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7th Rangers: On Operations, Unit Combat Intelligence Course - Special Warfare Training Center

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" “When you're left wounded on
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the women come out to cut up what remains,
Just roll to your rifle

and blow out your brains,
And go to your God like a soldier”
General Douglas MacArthur

" “We are not retreating. We are advancing in another direction.”

“It is fatal to enter any war without the will to win it.”
“Old soldiers never die; they just fade away.
“The soldier, above all other people, prays for peace,
for he must suffer and be the deepest wounds and scars of war.”
“May God have mercy upon my enemies, because I won't .”
“The object of war is not to die for your country but to make the other bastard die for his.

“Nobody ever defended, there is only attack and attack and attack some more.
“It is foolish and wrong to mourn the men who died.
Rather we should thank God that such men lived.
The Soldier stood and faced God
Which must always come to pass
He hoped his shoes were shining
Just as bright as his brass
"Step forward you Soldier,
How shall I deal with you?
Have you always turned the other cheek?
To My Church have you been true?"
"No, Lord, I guess I ain't
Because those of us who carry guns
Can't always be a saint."
I've had to work on Sundays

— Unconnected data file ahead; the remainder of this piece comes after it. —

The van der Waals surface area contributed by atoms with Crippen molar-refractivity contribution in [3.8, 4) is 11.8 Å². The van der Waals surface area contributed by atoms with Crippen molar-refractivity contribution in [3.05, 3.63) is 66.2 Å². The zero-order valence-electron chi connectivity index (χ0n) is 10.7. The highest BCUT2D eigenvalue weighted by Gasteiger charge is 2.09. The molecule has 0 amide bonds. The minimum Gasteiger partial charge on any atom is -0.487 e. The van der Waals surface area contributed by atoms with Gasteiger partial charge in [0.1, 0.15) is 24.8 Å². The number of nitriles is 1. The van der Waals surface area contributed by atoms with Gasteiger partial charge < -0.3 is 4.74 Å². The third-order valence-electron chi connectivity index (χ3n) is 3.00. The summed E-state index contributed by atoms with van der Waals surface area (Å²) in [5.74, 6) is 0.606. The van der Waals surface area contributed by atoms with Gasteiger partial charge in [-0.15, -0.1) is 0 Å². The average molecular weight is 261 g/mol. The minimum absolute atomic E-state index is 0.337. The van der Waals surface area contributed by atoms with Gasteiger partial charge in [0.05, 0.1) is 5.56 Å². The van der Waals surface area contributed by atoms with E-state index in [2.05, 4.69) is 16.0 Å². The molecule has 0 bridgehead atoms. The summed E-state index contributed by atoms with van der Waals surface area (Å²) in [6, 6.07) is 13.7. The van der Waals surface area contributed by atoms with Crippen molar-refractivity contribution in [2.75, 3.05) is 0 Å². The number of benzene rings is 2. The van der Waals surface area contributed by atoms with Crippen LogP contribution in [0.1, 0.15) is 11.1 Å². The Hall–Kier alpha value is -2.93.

And at times my talk was tough,
And sometimes I've been violent,
Because the world is awfully rough.
But, I never took a penny
That wasn't mine to keep.
Though I worked a lot of overtime
When the bills got just too steep,
The Soldier squared his shoulders and said
And I never passed a cry for help
Though at times I shook with fear,
And sometimes, God forgive me,
I've wept unmanly tears.
I know I don't deserve a place
Among the people here.
They never wanted me around
Except to calm their fears.
If you've a place for me here,
Lord, It needn't be so grand,
I never expected or had too much,
But if you don't, I'll understand."
There was silence all around the throne
Where the saints had often trod
As the Soldier waited quietly,
For the judgment of his God.
"Step forward now, you Soldier,
You've borne your burden well.
Walk peacefully on Heaven's streets,
You've done your time in Hell."

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On Operations, Unit Combat Intelligence Course - Special Warfare Training Center
Monday, June 24, 2024